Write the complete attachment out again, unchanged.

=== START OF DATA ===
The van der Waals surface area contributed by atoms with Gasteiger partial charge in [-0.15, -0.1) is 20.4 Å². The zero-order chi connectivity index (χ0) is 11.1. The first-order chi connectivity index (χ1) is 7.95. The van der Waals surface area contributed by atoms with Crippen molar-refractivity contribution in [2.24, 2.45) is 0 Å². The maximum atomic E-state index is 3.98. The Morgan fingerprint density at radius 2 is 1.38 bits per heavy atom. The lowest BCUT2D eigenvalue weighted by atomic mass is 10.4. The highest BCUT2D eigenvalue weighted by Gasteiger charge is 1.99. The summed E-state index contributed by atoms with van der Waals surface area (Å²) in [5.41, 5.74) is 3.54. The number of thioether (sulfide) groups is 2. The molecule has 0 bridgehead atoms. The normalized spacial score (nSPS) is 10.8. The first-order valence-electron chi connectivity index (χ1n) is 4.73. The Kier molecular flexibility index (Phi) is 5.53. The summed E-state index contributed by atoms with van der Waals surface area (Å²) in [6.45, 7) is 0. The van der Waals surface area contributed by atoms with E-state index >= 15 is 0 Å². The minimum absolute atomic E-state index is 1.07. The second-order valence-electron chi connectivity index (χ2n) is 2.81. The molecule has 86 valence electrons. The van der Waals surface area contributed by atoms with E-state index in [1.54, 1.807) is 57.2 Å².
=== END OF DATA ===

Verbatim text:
The van der Waals surface area contributed by atoms with Gasteiger partial charge in [-0.15, -0.1) is 20.4 Å². The zero-order chi connectivity index (χ0) is 11.1. The first-order chi connectivity index (χ1) is 7.95. The van der Waals surface area contributed by atoms with Crippen molar-refractivity contribution in [2.24, 2.45) is 0 Å². The maximum atomic E-state index is 3.98. The Morgan fingerprint density at radius 2 is 1.38 bits per heavy atom. The lowest BCUT2D eigenvalue weighted by atomic mass is 10.4. The highest BCUT2D eigenvalue weighted by Gasteiger charge is 1.99. The summed E-state index contributed by atoms with van der Waals surface area (Å²) in [5.41, 5.74) is 3.54. The number of thioether (sulfide) groups is 2. The molecule has 0 bridgehead atoms. The normalized spacial score (nSPS) is 10.8. The first-order valence-electron chi connectivity index (χ1n) is 4.73. The Kier molecular flexibility index (Phi) is 5.53. The summed E-state index contributed by atoms with van der Waals surface area (Å²) in [6.45, 7) is 0. The van der Waals surface area contributed by atoms with E-state index >= 15 is 0 Å². The minimum absolute atomic E-state index is 1.07. The second-order valence-electron chi connectivity index (χ2n) is 2.81. The molecule has 86 valence electrons. The van der Waals surface area contributed by atoms with E-state index in [1.54, 1.807) is 57.2 Å².